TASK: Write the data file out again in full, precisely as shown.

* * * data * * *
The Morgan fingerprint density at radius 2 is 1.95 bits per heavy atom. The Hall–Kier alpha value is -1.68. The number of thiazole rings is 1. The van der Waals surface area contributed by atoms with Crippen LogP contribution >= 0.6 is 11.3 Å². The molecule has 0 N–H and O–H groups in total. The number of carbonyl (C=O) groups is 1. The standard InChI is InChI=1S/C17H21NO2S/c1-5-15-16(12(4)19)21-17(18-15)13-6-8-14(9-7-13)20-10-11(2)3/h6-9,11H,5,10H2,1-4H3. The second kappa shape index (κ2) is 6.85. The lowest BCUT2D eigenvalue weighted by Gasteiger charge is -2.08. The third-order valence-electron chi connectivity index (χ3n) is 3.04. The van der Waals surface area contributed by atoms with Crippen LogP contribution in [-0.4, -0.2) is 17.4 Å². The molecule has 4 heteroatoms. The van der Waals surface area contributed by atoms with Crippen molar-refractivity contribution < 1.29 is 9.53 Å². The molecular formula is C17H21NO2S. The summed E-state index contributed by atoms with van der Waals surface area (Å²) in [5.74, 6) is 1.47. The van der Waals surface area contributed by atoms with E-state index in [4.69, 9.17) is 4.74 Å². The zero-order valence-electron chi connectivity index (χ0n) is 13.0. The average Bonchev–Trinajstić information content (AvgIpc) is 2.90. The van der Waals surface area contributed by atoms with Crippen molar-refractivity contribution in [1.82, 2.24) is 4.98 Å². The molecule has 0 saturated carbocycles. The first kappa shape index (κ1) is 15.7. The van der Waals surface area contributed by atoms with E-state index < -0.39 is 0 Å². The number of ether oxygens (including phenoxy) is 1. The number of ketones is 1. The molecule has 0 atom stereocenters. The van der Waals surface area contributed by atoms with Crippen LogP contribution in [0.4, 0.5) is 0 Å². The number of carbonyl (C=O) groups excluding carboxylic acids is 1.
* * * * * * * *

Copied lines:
The Morgan fingerprint density at radius 2 is 1.95 bits per heavy atom. The Hall–Kier alpha value is -1.68. The number of thiazole rings is 1. The van der Waals surface area contributed by atoms with Crippen LogP contribution >= 0.6 is 11.3 Å². The molecule has 0 N–H and O–H groups in total. The number of carbonyl (C=O) groups is 1. The standard InChI is InChI=1S/C17H21NO2S/c1-5-15-16(12(4)19)21-17(18-15)13-6-8-14(9-7-13)20-10-11(2)3/h6-9,11H,5,10H2,1-4H3. The second kappa shape index (κ2) is 6.85. The lowest BCUT2D eigenvalue weighted by Gasteiger charge is -2.08. The third-order valence-electron chi connectivity index (χ3n) is 3.04. The van der Waals surface area contributed by atoms with Crippen LogP contribution in [-0.4, -0.2) is 17.4 Å². The molecule has 4 heteroatoms. The van der Waals surface area contributed by atoms with Crippen molar-refractivity contribution < 1.29 is 9.53 Å². The molecular formula is C17H21NO2S. The summed E-state index contributed by atoms with van der Waals surface area (Å²) in [5.74, 6) is 1.47. The van der Waals surface area contributed by atoms with E-state index in [4.69, 9.17) is 4.74 Å². The zero-order valence-electron chi connectivity index (χ0n) is 13.0. The average Bonchev–Trinajstić information content (AvgIpc) is 2.90. The van der Waals surface area contributed by atoms with Crippen molar-refractivity contribution in [1.82, 2.24) is 4.98 Å². The molecule has 0 saturated carbocycles. The first kappa shape index (κ1) is 15.7. The van der Waals surface area contributed by atoms with E-state index < -0.39 is 0 Å². The number of ether oxygens (including phenoxy) is 1. The number of ketones is 1. The molecule has 0 atom stereocenters. The van der Waals surface area contributed by atoms with Crippen LogP contribution in [0.4, 0.5) is 0 Å². The number of carbonyl (C=O) groups excluding carboxylic acids is 1.